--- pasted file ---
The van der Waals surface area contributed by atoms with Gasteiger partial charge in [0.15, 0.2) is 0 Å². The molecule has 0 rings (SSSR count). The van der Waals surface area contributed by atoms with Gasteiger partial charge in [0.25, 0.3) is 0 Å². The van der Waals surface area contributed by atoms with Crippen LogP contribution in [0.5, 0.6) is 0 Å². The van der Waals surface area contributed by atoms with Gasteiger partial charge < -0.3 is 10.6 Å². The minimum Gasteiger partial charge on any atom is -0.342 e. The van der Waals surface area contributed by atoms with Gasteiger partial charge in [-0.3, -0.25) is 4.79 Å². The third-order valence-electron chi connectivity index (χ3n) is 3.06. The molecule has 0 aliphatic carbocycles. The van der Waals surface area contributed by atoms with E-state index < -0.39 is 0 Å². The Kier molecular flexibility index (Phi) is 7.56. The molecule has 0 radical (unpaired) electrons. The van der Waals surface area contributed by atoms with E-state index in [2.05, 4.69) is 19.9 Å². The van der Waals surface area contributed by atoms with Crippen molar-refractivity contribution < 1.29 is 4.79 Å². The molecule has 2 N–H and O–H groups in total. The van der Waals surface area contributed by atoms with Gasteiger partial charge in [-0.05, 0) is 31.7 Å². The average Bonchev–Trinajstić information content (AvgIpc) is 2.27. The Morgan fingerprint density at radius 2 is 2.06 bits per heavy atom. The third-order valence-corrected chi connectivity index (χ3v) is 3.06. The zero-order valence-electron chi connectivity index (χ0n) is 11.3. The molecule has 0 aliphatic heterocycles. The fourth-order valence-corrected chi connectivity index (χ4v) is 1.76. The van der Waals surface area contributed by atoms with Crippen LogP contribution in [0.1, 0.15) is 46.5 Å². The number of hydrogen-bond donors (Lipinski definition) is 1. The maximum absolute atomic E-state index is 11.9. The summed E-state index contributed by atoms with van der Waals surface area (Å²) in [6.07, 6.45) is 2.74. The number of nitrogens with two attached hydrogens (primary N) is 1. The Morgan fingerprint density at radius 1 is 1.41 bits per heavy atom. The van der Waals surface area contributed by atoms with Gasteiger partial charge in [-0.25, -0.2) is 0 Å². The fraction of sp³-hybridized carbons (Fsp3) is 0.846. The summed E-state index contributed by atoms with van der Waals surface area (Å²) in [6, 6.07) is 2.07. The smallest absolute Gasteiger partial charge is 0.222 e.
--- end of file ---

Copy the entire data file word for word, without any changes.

The van der Waals surface area contributed by atoms with Gasteiger partial charge in [0.15, 0.2) is 0 Å². The molecule has 0 rings (SSSR count). The van der Waals surface area contributed by atoms with Gasteiger partial charge in [0.25, 0.3) is 0 Å². The van der Waals surface area contributed by atoms with Crippen LogP contribution in [0.5, 0.6) is 0 Å². The van der Waals surface area contributed by atoms with Gasteiger partial charge < -0.3 is 10.6 Å². The minimum Gasteiger partial charge on any atom is -0.342 e. The van der Waals surface area contributed by atoms with Gasteiger partial charge in [-0.3, -0.25) is 4.79 Å². The third-order valence-electron chi connectivity index (χ3n) is 3.06. The molecule has 0 aliphatic carbocycles. The van der Waals surface area contributed by atoms with E-state index < -0.39 is 0 Å². The Kier molecular flexibility index (Phi) is 7.56. The molecule has 0 radical (unpaired) electrons. The van der Waals surface area contributed by atoms with E-state index in [2.05, 4.69) is 19.9 Å². The van der Waals surface area contributed by atoms with Crippen molar-refractivity contribution < 1.29 is 4.79 Å². The molecule has 2 N–H and O–H groups in total. The van der Waals surface area contributed by atoms with Gasteiger partial charge in [-0.05, 0) is 31.7 Å². The average Bonchev–Trinajstić information content (AvgIpc) is 2.27. The Morgan fingerprint density at radius 2 is 2.06 bits per heavy atom. The third-order valence-corrected chi connectivity index (χ3v) is 3.06. The zero-order valence-electron chi connectivity index (χ0n) is 11.3. The molecule has 0 aliphatic heterocycles. The fourth-order valence-corrected chi connectivity index (χ4v) is 1.76. The van der Waals surface area contributed by atoms with Crippen LogP contribution in [0.1, 0.15) is 46.5 Å². The number of hydrogen-bond donors (Lipinski definition) is 1. The maximum absolute atomic E-state index is 11.9. The summed E-state index contributed by atoms with van der Waals surface area (Å²) in [6.07, 6.45) is 2.74. The number of nitrogens with two attached hydrogens (primary N) is 1. The Morgan fingerprint density at radius 1 is 1.41 bits per heavy atom. The van der Waals surface area contributed by atoms with Gasteiger partial charge in [-0.25, -0.2) is 0 Å². The fraction of sp³-hybridized carbons (Fsp3) is 0.846. The summed E-state index contributed by atoms with van der Waals surface area (Å²) in [6, 6.07) is 2.07. The smallest absolute Gasteiger partial charge is 0.222 e.